12 Steps to Addiction - Confessions of a DDR addict
By Jake Forbes
There's a new drug on the drug on the street, something far more addictive than nicotine, crack, or heroin. Addicts of this new drug aren't in the gutter or dirty alleys; they're in our places of entertainment: our arcades, our theme parks, our family fun centers. And how do normal people react when they see these addicts, drugged out like zombies, moving like automatons and blowing their hard earned allowance? They watch. They stand back, point, and make little comments to each other, while the addicts keep on using right in front of them. Occasionally one of the watchers gets curious. "I am the master of my own fate," these people think. "I can try it and stop whenever I want." These foolish, foolish people. I was once one of the curious… but now… I've crossed the line. And there's no going back. Might as well admit it, I'm addicted to Dance Dance Revolution.
DDR (as Dance Dance Revolution is known by people who don't like long names) is finally starting to make it big in the US. The 1'st mix has been in a few arcades for about a year, but it wasn't until the USA mix was released in October that the craze really began. If you haven't seen it yet, you need to get out more. Drive to the biggest city around and look for video games. If you don't see it, have a fit. I know I shouldn't be encouraging the use of this drug, but as I will explain later, I need your support. Before I get into the particulars of my addiction, let me discuss the 12 steps that lead to DDR fever.
1) Voyeurism- Anyone who's ever gone into an arcade with DDR has gone through this stage. "Look at that little boy. He's dancing. How cute!" or "Wow, those two girls are perfectly synchronized. How odd" are common first reactions. Parents, grandparents, and the exercise-phobic usually stop at this level.
2) Curiosity- After watching a few rounds of DDR your average young person (and hipper old person) will start to get pangs of curiosity about trying the game. This curiosity is soon met with a wave of self-consciousness as you realize that all the people who are watching the current dancers will be watching you, and you know you're going to suck. Extremely shy people start losing interest here.
3) Testing the Waters- Okay. The arcade is almost empty. There's no one around to see me and I've been dying to try this out for weeks. I'll give it a shot. This is how it all begins. The first game can lead to two outcomes:
a. "Wow, that's fun! It's not that hard after all. I have to play again."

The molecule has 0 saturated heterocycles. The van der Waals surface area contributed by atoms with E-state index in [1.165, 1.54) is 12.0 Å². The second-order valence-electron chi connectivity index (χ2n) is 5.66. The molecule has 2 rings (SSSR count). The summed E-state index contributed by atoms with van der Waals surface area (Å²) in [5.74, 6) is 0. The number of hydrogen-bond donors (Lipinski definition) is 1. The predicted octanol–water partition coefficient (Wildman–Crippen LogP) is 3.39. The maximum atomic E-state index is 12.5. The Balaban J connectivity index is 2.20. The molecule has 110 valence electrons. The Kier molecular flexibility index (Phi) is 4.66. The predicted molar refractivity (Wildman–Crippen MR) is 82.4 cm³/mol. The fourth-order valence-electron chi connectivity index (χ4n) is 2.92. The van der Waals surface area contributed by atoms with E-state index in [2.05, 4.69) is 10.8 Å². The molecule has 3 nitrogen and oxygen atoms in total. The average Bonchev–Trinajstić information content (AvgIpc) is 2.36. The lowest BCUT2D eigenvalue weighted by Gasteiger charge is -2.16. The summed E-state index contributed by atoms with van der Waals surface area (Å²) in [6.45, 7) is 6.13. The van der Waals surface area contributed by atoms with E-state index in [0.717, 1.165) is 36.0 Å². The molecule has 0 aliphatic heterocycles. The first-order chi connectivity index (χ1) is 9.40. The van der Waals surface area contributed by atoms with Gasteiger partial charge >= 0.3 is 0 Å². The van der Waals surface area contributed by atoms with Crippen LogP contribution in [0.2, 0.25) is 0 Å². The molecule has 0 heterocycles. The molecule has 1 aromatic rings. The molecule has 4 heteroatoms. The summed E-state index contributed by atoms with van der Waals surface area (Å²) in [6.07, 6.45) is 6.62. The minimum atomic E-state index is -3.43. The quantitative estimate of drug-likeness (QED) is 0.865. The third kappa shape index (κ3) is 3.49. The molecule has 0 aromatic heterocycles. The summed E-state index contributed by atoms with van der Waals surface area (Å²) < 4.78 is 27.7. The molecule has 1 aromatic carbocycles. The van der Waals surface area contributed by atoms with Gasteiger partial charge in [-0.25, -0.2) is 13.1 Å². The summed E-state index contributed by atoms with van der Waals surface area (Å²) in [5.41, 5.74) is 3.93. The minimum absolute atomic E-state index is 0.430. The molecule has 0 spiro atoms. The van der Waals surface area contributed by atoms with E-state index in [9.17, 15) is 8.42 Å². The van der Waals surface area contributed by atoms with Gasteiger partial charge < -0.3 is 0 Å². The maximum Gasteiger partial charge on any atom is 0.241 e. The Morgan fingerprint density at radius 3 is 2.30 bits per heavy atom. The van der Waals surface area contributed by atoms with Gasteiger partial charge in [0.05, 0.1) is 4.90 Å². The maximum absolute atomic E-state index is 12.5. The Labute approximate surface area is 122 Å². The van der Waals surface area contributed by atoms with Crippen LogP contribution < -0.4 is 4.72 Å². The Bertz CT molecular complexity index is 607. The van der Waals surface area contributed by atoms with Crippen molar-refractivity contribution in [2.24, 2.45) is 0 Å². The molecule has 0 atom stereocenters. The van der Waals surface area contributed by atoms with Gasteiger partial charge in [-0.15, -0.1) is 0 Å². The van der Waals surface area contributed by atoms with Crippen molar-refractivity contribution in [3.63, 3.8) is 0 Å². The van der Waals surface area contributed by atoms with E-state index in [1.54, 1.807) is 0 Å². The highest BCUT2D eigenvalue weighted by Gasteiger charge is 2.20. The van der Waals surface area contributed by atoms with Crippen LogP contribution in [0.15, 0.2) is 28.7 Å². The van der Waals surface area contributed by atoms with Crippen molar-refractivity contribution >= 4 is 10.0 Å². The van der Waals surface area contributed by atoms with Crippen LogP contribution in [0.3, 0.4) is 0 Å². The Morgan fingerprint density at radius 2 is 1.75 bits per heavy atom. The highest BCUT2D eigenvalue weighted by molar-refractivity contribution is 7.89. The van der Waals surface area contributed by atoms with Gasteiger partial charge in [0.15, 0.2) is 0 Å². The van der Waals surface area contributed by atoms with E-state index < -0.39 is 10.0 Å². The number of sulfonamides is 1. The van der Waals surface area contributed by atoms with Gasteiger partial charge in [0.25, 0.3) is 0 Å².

b. "Stupid machine. It's not my fault that I was born without the ability to keep a beat."
Yes, the sad truth is that DDR does require one basic skill to play at even the simplest level. You have to be able to keep a beat. You can try just matching up the arrows, but unless you can anticipate the beats, it's just frustrating.
4) Getting Into It- The second and third games will go much easier than the first. You realize that you don't have to stomp the buttons to make them register. Maybe by your third game you will be ready to go beyond the "one foot" songs and try out a two or three footer. Having a friend to dance with at this level can be very encouraging.
5) The Birth of Confidence- Now that you can dance at more than the beginner level, you are less afraid to dance in front of others. Now, whenever you have three tokens in your pocket, you'll do what everyone else does and put one token on the rim of the machine to signal to the world that "YOU ARE NEXT." Everyone in the know will treat you with respect and back of when you're up.
6) Study- "Oh my God! I've only been using my right foot!" You don't know how you could have missed this. It's been so awkward to do those quick up to down switches with just one foot. Let me see how the good dancers do it. They use both feet equally… they don't always return to center position… they twirl around in a circle at the same point each time… There are strategies to be learned, and this is where you become the passive student (if you're like me, all of the really good players are half your age and you'd be too embarrassed to ask them for advice- if you're a little squirt, go ahead and ask your peers).